Remember when the FA Cup final was a day of celebration, anticipation and glorious possibilities?
It was the one fixture in the calendar, usually bathed in sunshine, which brought hope and excitement in equal measure, with even the unlucky runners-up able to measure their progress by at least making it to Wembley.
The FA Cup still matters, and it will certainly matter to the supporters of whichever of Chelsea or Manchester United lifts the cup at Wembley on Saturday, but this final does not set pulses racing like it should.
It is two of English football's biggest clubs -- when you add up the trophies won by English teams this century, United and Chelsea are way ahead of the rest -- and the game also gives us a classic clash between two managers who have made it clear that they do not like each other.
This FA Cup final, therefore, is a collision between two juggernauts, with a genuine rivalry on the touchline too. Could we have asked for more?
The big problem about this final, though, is the mood music going into the game. Saturday should be about one club adding yet another trophy to their collection, but whoever ends up victorious, it will feel like a consolation prize.
Added to that is the sense that both clubs and managers go into this weekend underneath heavy grey clouds, with neither United and Jose Mourinho nor Chelsea and Antonio Conte meeting expectations this season.
In the case of United, a win on Saturday would move them level with Arsenal as the competition's most successful club, with 13 FA Cups.
But with Manchester City cruising to the Premier League title, amassing an unprecedented 100 points to embellish their success, and Liverpool making it to the Champions League final in Kiev next week, an FA Cup will feel like small fry compared to what their biggest rivals could achieve.
City and Liverpool have also played with style and ambition, in contrast to the more cautious, functional approach of Mourinho's United, so there is no sense of celebration around Old Trafford in the build-up to the Cup final.
It may smack of arrogance or a misplaced sense of worth, but United are about winning Premier Leagues and European Cups. FA Cups are great, but they simply do not measure up when the bigger prizes are won by others.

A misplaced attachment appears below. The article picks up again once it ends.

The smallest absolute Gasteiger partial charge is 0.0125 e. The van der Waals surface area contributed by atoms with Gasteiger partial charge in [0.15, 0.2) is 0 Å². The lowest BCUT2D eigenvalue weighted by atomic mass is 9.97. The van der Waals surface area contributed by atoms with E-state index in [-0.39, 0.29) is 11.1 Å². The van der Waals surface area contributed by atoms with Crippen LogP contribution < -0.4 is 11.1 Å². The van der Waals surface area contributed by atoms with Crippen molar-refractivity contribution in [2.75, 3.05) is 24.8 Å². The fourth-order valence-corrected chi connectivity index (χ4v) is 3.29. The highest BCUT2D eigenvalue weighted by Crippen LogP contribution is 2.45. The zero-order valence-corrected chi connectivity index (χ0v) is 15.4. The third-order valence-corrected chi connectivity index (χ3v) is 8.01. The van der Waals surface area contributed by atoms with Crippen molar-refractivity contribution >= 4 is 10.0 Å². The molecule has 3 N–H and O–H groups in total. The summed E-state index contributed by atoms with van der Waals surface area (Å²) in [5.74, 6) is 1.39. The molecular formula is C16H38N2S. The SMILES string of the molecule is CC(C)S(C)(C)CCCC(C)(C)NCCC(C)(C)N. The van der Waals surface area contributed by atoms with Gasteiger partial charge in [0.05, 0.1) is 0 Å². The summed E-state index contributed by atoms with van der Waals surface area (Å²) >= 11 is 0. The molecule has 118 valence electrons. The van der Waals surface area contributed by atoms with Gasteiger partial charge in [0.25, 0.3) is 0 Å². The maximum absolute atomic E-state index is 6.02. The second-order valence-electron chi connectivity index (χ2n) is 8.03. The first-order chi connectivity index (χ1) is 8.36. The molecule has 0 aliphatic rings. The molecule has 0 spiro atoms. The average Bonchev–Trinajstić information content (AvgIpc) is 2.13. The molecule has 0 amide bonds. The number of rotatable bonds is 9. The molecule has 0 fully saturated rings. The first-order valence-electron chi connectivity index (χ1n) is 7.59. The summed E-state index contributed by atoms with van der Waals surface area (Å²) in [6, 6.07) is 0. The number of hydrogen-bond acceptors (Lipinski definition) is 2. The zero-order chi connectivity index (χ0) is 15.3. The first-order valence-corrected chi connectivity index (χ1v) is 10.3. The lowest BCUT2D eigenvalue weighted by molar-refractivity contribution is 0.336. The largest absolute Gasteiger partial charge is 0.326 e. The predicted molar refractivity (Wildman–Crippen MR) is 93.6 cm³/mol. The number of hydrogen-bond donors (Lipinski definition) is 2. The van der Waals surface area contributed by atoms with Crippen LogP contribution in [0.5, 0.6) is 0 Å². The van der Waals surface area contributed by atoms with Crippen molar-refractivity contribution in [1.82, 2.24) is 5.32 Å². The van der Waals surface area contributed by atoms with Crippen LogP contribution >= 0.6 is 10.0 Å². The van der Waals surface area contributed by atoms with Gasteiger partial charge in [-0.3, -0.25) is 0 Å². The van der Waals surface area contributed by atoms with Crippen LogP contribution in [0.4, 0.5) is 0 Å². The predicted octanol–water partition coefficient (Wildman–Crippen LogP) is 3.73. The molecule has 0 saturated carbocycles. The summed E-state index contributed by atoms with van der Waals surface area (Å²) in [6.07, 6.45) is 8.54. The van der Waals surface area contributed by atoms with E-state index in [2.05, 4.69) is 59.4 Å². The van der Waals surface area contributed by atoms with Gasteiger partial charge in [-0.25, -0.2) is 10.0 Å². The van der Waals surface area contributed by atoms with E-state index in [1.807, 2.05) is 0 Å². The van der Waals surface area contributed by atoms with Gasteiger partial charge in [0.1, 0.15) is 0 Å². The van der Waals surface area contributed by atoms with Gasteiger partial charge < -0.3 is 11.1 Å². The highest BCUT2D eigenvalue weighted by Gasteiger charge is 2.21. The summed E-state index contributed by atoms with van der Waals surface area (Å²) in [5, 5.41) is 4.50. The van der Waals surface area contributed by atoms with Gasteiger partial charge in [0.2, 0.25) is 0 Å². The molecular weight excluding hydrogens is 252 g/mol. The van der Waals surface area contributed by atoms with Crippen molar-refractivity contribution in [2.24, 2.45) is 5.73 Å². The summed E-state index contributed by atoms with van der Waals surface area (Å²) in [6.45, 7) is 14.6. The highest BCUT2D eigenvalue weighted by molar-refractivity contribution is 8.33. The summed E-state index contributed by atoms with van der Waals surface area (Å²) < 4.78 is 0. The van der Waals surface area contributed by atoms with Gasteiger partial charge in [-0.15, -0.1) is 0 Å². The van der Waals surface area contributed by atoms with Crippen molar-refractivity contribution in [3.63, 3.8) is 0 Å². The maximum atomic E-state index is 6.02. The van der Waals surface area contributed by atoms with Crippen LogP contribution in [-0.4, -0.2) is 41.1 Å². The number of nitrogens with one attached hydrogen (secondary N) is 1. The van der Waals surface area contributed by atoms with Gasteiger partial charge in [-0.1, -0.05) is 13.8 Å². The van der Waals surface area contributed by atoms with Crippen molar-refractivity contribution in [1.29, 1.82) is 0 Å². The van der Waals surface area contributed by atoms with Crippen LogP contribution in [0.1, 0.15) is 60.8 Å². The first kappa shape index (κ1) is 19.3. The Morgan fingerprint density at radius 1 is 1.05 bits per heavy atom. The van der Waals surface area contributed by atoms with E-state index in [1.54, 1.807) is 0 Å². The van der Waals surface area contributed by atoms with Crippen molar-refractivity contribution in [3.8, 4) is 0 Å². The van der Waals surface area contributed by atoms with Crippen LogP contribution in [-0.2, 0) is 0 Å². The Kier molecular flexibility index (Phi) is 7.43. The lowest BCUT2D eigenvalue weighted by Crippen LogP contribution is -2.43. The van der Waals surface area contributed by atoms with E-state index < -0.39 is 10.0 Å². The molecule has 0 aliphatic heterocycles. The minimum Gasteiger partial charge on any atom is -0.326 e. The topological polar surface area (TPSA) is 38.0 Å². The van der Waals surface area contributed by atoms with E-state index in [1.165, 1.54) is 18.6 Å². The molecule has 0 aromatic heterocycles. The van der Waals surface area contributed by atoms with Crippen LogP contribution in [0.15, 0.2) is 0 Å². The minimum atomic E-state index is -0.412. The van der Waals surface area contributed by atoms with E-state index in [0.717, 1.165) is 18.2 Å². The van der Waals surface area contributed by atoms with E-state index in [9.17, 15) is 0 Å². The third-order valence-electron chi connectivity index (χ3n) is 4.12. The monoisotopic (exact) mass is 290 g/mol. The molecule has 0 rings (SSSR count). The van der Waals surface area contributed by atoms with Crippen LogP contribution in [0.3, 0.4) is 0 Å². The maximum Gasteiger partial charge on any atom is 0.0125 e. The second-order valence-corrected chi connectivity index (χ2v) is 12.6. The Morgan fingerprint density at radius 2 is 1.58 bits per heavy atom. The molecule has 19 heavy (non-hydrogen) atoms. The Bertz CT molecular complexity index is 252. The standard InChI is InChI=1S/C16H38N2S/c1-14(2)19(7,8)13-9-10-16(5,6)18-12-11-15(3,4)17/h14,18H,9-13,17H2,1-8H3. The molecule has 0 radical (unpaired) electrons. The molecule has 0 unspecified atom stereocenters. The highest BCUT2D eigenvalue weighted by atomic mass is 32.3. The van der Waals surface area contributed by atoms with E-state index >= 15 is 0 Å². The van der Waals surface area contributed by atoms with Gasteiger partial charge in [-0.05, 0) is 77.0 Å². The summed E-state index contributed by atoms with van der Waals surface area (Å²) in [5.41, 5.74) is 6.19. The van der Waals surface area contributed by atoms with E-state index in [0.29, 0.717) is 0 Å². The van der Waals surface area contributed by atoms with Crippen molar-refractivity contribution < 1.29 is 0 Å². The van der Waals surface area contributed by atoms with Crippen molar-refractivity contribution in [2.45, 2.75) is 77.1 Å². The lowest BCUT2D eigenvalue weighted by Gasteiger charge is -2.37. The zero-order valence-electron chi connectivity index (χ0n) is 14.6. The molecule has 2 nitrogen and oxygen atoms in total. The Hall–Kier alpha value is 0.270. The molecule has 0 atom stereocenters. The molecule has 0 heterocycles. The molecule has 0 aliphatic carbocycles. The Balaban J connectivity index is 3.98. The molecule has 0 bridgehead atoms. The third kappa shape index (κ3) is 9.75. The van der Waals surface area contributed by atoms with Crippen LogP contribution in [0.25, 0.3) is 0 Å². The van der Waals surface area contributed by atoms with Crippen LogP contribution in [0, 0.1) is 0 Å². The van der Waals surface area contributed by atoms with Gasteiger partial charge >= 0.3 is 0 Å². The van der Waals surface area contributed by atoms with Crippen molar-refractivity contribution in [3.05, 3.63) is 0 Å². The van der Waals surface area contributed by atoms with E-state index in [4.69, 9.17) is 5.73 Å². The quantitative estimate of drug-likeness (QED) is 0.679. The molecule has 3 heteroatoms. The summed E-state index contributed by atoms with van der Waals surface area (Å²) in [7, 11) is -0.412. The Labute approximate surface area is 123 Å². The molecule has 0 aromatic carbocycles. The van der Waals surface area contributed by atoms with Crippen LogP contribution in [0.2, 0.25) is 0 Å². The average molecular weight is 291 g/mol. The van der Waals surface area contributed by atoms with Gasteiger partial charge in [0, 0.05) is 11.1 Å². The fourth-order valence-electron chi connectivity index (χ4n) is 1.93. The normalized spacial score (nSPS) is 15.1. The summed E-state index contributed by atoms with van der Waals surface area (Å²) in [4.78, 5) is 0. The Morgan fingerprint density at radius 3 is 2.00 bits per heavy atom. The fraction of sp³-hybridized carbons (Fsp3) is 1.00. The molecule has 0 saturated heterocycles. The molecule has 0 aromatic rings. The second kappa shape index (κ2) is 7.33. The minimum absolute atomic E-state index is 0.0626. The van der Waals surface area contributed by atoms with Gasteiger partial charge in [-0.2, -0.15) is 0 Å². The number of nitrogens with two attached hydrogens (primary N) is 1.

And as for Chelsea, their campaign has left Conte's position hanging by a thread. With last season's champions finishing this season outside the top four, Saturday will almost certainly be Conte's final game in charge because even a win at Wembley is unlikely to be enough to save him.
Next season will be about Thursday nights in the Europa League and attempting to build again under a new manager, and winning the FA Cup won't change that.
But there is also an under-riding sense that this Cup final is a clash between two teams who have no obvious forward momentum.
A cup final can often be the launchpad for something bigger and better, and that would have applied to Tottenham had they made it past United to make it to Wembley this weekend.
But both United and Chelsea are flawed right now. Chelsea are looking rudderless under Conte, while United's team under Mourinho appears no closer to being the finished article, two years after he arrived to build it.
United are a team that has beaten all of the top six at least once this season and finished a comfortable second in the Premier League, but they also lost to all three promoted clubs and dropped points against relegated Stoke and West Brom. They remain an enigma.
But would winning the FA Cup save United's or Chelsea's season? That is often the comfort blanket thrown out for teams that have under-delivered, but it will not cover up the failings of either of them.
They both want and expect to be challenging for the biggest prizes, and neither has come close to suggesting they are anywhere near ready to win the league or European Cup anytime soon.
Winning an FA Cup and celebrating it in traditional fashion would ultimately be nothing more than a reminder of their shortcomings in the competitions which, to United and Chelsea at least, are the only ones that really matter.
But that is the problem when clubs have gorged on success, as United and Chelsea have.
When the big trophies end up somewhere else, games like the FA Cup final do not seem to matter quite so much as they used to.